The way Exupery portrays different humanly characters is highly praiseworthy. A power craving king, a conceited man to whom everyone is an admirer, tippler who is trapped in a circular experience of melancholy forever, a business man who understands nothing but figures and who has no ‘use’ for the things that he owns. All along I had a feeling of deja vu as I read the book. Half way through the book, I use the word ‘queer’ to explain the book to a friend by email and there it is – the same word ‘queer’ appearing in the book in the very next page! That was indeed queer! the meticulous lamp-lighter who thinks of something other than himself and the naive geographer who compartmentalizes work.

At times, rather powerfully, Exupery devotes an entire chapter to the ignorant flower in the desert and to the echo – to symbolise people sans imagination.

The Prince’s recollection of his interaction with the fox is very philosophical. Speaks on ‘taming’ – the time it takes for the blossoming of a relationship (One cannot buy friendship at a shop – a statement that means a lot to me for certain reasons), the pain one feels when a true friend leaves and so on. Lines like ‘Words are the source of misunderstanding’ have to be dwelt upon in fair detail – sometimes it may be said for lesser mortals like us – words or the lack of them may be sources of misunderstanding. However, words are a far more potential hazard than the absence of them.

And then a line which would essentially capture the essence of the book – It is only with the heart that one can see rightly, what is essentially invisible to the eye.

The vitality of things lies in their invisibility – invisible to eye, but visible to the heart. The way the Prince enunciates this thought by dwelling on the solitary flower in a garden of flowers is touching. All it takes to make one happy is a small flower, a small drink of water.

A beautiful exchange of lines between the railway switchman and the prince at the sight of hundreds of people travelling to and fro in trains.

“They are pursuing nothing at all,”said the swicthman. “They are asleep in there, or if they are not asleep they are yawning. Only the children are flattening their noses against the window panes.”


“Only the children know what they are looking for,” said the little prince. “They waste their time over a rag doll and it becomes very important to them; and if anybody takes it away from them, they cry…”


“They are lucky.” the switchman said.

The book has a tinge of well defined melancholy right from the beginning where the prince describes his place as a secret place – the land of tears to the end where the writer takes leave of the prince.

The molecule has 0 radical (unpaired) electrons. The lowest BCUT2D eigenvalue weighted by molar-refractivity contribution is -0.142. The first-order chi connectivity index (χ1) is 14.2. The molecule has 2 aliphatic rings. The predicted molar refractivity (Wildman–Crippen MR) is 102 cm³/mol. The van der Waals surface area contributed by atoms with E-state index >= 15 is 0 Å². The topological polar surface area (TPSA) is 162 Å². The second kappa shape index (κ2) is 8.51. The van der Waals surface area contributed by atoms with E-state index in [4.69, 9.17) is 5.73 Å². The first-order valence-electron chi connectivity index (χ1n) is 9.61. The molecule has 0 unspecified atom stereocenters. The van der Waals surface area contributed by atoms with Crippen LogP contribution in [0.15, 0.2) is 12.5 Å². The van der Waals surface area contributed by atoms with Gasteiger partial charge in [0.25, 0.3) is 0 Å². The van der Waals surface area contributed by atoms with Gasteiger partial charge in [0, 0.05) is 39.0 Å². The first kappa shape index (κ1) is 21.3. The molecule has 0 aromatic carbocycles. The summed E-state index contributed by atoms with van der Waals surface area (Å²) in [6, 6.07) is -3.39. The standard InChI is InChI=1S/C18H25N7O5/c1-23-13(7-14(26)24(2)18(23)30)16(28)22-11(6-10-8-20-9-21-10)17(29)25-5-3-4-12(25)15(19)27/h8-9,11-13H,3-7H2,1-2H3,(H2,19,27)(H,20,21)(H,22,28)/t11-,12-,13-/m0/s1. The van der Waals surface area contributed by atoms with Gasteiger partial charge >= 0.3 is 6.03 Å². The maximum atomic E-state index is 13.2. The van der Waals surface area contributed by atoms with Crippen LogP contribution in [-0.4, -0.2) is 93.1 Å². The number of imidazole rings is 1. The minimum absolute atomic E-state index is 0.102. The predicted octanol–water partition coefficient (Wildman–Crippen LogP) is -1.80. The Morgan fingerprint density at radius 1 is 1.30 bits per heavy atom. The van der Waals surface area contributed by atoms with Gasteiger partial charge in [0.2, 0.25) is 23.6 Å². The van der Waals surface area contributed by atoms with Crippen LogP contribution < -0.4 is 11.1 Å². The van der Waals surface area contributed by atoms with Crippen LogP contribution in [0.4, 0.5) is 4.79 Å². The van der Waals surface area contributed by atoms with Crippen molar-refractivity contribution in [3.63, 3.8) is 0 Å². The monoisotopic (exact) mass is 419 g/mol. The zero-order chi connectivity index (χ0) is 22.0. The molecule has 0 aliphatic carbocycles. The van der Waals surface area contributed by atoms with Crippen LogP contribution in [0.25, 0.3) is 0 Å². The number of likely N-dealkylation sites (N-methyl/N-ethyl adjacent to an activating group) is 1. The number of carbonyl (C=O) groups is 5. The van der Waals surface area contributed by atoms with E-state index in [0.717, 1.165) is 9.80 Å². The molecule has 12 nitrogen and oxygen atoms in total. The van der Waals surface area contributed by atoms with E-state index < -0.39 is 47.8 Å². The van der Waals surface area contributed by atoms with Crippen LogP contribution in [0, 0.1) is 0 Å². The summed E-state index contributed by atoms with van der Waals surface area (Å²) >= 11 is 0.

Overall, a book that I treasured reading. I read only an online version of it. I’ll definitely pick it up sometime at the bookshop. A book that kindles your memories, one that makes you feel that there is someone in this wide and vast world who thinks the way you do.


A Thousand Splendid Suns – Khaled Hosseini

Firstly, am yet to add the other ‘book-review’ posts in my other blog. Shall do so soon.

This is the first time I am reading Hosseini. I haven’t read The Kite Runner.  Very thankful to Priya Iyer for suggesting it to me.  And I must say there is only word to describe A Thousand Splendid Suns – heart wrenching. It evokes an unmistakable wave of sympathy and emotion with its highly touching narration. The twists and turns that go into sustaining the reader’s interest in such a 400+ page novel are of course very much there. But it is by no means a merely well written story with a realism-tinged plot supplemented with fictitious elements here and there. Beyond all these predictable features, there is a well defined streak of nicety in character portrayal that goes to etch the principal characters of Mariam and Laila distinctly in readers’ minds.


The story essentially revolves around two women – Mariam and Laila. The hardships and struggles they undergo in an Afghan society and how intriguingly their lives become entwined. The blossoming of a unique bond between the two women that culminates in immense sacrifices is sketched wonderfully. The characters have been developed brilliantly and Mariam leaves a powerful image in the minds of readers for a long time. Infact, the character sketching is so skillfully done that every single character – be it the appealing Mullah Faizullah or the young Aziza (at times one is touched to great extents by her), is integral to the story and leaves a lasting impression.

Some lines from the book that touched me and are close to me….

‘….assault her with insincere kindness.’

When Mariam says to Mullah Faizullah ‘You don’t need excuses (to visit me). Not you’, I could connect so well with it.

– The last words between father and daughter….

‘I thought about you all the time. I used to pray that you’d live to be a hundred years old. I didn’t know. I didn’t know that you were ashamed of me….Don’t come. I won’t see you. Don’t you come. I don’t want to hear from you. Ever. Ever.’

– Mariam’s thoughts at her husband’s place….

She could lie in her cot and tell the time of day by the angle of sunlight pouring through the window. She knew how far her door would open before its hinges creaked….Now all those familiar things were gone….she was here, in a strange city….

She remembered Nana saying that each snowflake was a sigh heaved by an aggrieved woman, somewhere in the world.   

I can go on and on like this. Such moving lines are aplenty in the novel.

One feature that slightly disconcerted me was the constant shift in settings in the narration especially in the latter stages of the book. This facet did not seem unavoidable to me.

However, a book that has to be definitely read for its beautiful, simple and soul stirring narration.